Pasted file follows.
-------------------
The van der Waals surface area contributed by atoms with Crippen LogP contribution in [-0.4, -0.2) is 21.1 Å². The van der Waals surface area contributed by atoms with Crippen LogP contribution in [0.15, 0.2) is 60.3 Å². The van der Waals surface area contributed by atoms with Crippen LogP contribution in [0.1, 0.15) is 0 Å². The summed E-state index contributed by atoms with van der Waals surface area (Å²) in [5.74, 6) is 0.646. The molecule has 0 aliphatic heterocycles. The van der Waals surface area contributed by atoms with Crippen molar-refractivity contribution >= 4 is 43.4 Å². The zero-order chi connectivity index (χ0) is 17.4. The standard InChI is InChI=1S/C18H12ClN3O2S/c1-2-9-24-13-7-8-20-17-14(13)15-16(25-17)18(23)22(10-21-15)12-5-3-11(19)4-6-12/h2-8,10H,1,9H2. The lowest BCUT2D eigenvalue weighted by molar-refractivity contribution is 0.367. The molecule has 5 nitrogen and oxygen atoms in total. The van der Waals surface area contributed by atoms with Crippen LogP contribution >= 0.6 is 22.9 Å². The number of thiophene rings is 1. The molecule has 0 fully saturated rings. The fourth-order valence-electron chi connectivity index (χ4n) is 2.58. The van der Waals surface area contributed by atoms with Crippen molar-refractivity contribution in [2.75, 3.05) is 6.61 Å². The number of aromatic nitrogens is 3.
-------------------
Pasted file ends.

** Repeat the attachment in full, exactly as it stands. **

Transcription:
The van der Waals surface area contributed by atoms with Crippen LogP contribution in [-0.4, -0.2) is 21.1 Å². The van der Waals surface area contributed by atoms with Crippen LogP contribution in [0.15, 0.2) is 60.3 Å². The van der Waals surface area contributed by atoms with Crippen LogP contribution in [0.1, 0.15) is 0 Å². The summed E-state index contributed by atoms with van der Waals surface area (Å²) in [5.74, 6) is 0.646. The molecule has 0 aliphatic heterocycles. The van der Waals surface area contributed by atoms with Crippen molar-refractivity contribution >= 4 is 43.4 Å². The zero-order chi connectivity index (χ0) is 17.4. The standard InChI is InChI=1S/C18H12ClN3O2S/c1-2-9-24-13-7-8-20-17-14(13)15-16(25-17)18(23)22(10-21-15)12-5-3-11(19)4-6-12/h2-8,10H,1,9H2. The lowest BCUT2D eigenvalue weighted by molar-refractivity contribution is 0.367. The molecule has 5 nitrogen and oxygen atoms in total. The van der Waals surface area contributed by atoms with Crippen LogP contribution >= 0.6 is 22.9 Å². The number of thiophene rings is 1. The molecule has 0 fully saturated rings. The fourth-order valence-electron chi connectivity index (χ4n) is 2.58. The van der Waals surface area contributed by atoms with Crippen molar-refractivity contribution in [2.75, 3.05) is 6.61 Å². The number of aromatic nitrogens is 3.